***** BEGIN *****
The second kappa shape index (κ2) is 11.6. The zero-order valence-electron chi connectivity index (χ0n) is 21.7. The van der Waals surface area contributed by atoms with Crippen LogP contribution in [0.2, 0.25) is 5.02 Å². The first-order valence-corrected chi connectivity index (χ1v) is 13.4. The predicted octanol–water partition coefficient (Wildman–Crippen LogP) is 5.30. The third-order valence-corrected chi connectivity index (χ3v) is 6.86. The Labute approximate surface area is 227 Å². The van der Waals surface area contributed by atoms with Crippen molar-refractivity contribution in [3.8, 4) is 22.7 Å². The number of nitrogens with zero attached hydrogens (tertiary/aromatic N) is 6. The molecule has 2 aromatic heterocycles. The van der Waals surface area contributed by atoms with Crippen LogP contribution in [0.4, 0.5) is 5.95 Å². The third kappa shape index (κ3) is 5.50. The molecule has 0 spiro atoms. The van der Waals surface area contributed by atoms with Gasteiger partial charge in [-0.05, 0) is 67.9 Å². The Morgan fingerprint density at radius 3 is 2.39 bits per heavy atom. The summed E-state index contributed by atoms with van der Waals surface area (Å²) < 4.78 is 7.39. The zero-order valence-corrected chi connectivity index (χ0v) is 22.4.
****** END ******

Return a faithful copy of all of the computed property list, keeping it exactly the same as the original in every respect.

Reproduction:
The second kappa shape index (κ2) is 11.6. The zero-order valence-electron chi connectivity index (χ0n) is 21.7. The van der Waals surface area contributed by atoms with Crippen LogP contribution in [0.2, 0.25) is 5.02 Å². The first-order valence-corrected chi connectivity index (χ1v) is 13.4. The predicted octanol–water partition coefficient (Wildman–Crippen LogP) is 5.30. The third-order valence-corrected chi connectivity index (χ3v) is 6.86. The Labute approximate surface area is 227 Å². The van der Waals surface area contributed by atoms with Crippen molar-refractivity contribution in [3.8, 4) is 22.7 Å². The number of nitrogens with zero attached hydrogens (tertiary/aromatic N) is 6. The molecule has 2 aromatic heterocycles. The van der Waals surface area contributed by atoms with Crippen LogP contribution in [0.4, 0.5) is 5.95 Å². The third kappa shape index (κ3) is 5.50. The molecule has 0 spiro atoms. The van der Waals surface area contributed by atoms with Gasteiger partial charge in [-0.05, 0) is 67.9 Å². The Morgan fingerprint density at radius 3 is 2.39 bits per heavy atom. The summed E-state index contributed by atoms with van der Waals surface area (Å²) < 4.78 is 7.39. The zero-order valence-corrected chi connectivity index (χ0v) is 22.4.